In Memoriam

Ken Jones, 1951–2021
“Our victory was leading the discussion for human dignity and human worth.”

Ken Jones on the February 2020 cover. Photo by Michael Kerner

On January 13, 2021, legendary LGBTQ activist Ken Jones died after a long battle with liver cancer. He was seventy years old.

After serving for eleven years in the U.S. Navy (including tours in Vietnam), Ken moved to San Francisco, where he joined the staff at University of California, San Francisco, as Manager of Grant Expenditures and Reports. There he met Konstantin Berlandt of the Berkeley Gay Liberation Front in 1978 and began his activist career as Co-Chair of the Outreach Committee for San Francisco Pride. “I charged the Committee with getting more under-represented or non-represented segments of the community to march with the People of Color Contingent and to join in the parade planning process,” Ken told A&U in a February 2020 cover feature. In 1985 he was elected President of the Pride San Francisco Planning Committee.

Ken joined the San Francisco AIDS Foundation in 1981 as Director of Volunteer Services and Management. “In the eighties,” he told A&U in February 2020, “no matter who you talked to, they would tell you that there were no people of color working in the Foundation. But actually, there were four of us, and we were smart enough to form the Third World AIDS Advisory Committee and bring in other stakeholders, like Black and White Men Together, Bay Area Black Lesbians and Gays, and the National AIDS Prevention Project, with my brother Reggie Williams.”

For four years Ken served as Northern California LIFE AIDS Lobby in Sacramento, actively engaged in writing pro-LGBTQ legislation. The Lobby secured the creation of the AZT Drug Subsidy Fund for low-income Californians and several other pilot projects. Later, Ken joined the Venceramos Work Brigade and traveled (illegally) to Cuba to assess the response to AIDS there.

Asked why HIV transmission rates are higher among African Americans than any other group, Ken said, “I don’t know, but I do know how to stop it. We’ve got to get these young Black men out of their homophobic homes, their homophobic churches. We have to teach them that Black lives matter, that their lives matter. That’s how we’ll stop the spread of the virus, one kid at a time.”

Cleve Jones [A&U, January 2017], founder of the NAMES Project/AIDS Memoria Quilt and author of When We Rise, met Ken in 1973 and worked with him frequently over the years. “I truly admired Ken right away. I was seventeen and he was twenty-two, but he already seemed very mature, very wise for his age.

“Ken had a marvelous ability to force us to confront the most difficult issues in our community,” Cleve continued. “Whether it was integrating the Pride Committee or his work with Black & White Men Together, Ken was passionate about fighting racism in the LGBTQ community and homophobia in the Black community. He was instrumental in forcing the planning committee for the 1987 March on Washington to display the NAMES Project quilt on the National Mall. Ken really pushed us, hard—but always with a big smile and infinite patience. And it worked. He changed hearts and minds. To me, that is the mark of a truly great leader.”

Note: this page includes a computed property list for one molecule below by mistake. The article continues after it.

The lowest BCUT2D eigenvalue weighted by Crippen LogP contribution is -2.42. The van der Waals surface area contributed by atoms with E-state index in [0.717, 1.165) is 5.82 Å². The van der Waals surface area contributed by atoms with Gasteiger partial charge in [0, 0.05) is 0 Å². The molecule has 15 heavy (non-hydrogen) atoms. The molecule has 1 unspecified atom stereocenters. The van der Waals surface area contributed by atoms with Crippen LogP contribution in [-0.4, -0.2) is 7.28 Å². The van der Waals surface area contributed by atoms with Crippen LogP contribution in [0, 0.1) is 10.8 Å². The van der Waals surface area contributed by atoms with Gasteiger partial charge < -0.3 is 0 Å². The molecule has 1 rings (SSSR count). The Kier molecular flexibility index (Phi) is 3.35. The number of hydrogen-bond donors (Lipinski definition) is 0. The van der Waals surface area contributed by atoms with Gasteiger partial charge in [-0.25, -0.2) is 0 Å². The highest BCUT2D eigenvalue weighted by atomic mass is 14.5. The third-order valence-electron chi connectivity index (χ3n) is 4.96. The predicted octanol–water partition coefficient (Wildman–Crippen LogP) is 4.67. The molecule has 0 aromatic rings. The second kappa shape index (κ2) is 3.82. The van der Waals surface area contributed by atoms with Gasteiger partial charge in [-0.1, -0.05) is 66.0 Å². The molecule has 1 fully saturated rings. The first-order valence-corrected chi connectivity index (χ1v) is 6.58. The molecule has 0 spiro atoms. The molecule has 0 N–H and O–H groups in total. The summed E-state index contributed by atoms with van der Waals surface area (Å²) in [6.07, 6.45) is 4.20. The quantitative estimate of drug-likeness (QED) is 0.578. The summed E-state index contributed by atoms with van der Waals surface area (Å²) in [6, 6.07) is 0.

“Ken Jones’ life reminds me—even quiet voices can make an impact when used. When Ken liked you, you were embraced—he loved and was beloved by his community,” said Derrick Mapp, Senior Services Care Navigator and HIV Health Counselor at Shanti, and one of Ken’s many friends in San Francisco.

Ken Jones and Hank Trout at a book launch for Cleve Jones’ WHEN WE RISE. Photo courtesy H. Trout

Vince Crisostomo, Director of Aging Services at the San Francisco AIDS Foundation told A&U, “I have always admired Ken’s work. In 2017, I was honored that he agreed to be part of a music video for a project I helped produce called ‘Voices of the Quilt.’ Ken’s performance broke my heart; I could barely do my performance. On January 13, 2021 when I got the news it broke my heart again. May he rest in power and be in peace.”
“Such sincerity and kindness and warmth. Reading all of the tributes to Ken since his passing has been so moving,” said another friend, Gregg Cassin, program director of Honoring Our Experience at the Shanti Project. “I want a moment with him again just to say thanks.”

In 1989, at age forty, Ken was diagnosed with HIV. When asked about the early years of the pandemic, Ken remembered, “I witnessed thousands of you’s and me’s, scared and frightened but turning that into meaningful and life-saving volunteer work. I often say, there is nothing that had prepared any of us to weather so much loss. So much sadness. So much grief, over so long a time. So,” he concluded, “Be kind to us walking with our battle wounds.”

We join the LGBTQ, Black, and HIV communities in mourning the loss of this fierce, gentle, soft-spoken giant.

Rest in Power, my friend.

As part of ATLAS2018’s multimedia installation at the IAS conference in Amsterdam in 2018, Ken joined fellow activists Gregg Cassin, Vince Crisostomo, Matt Sharp, and Hank Trout for a filmed discussion of the early days of the AIDS pandemic. You can view the film at

—Hank Trout

Senior Editor Hank Trout interviewed Ken Jones for the February 2020 cover story.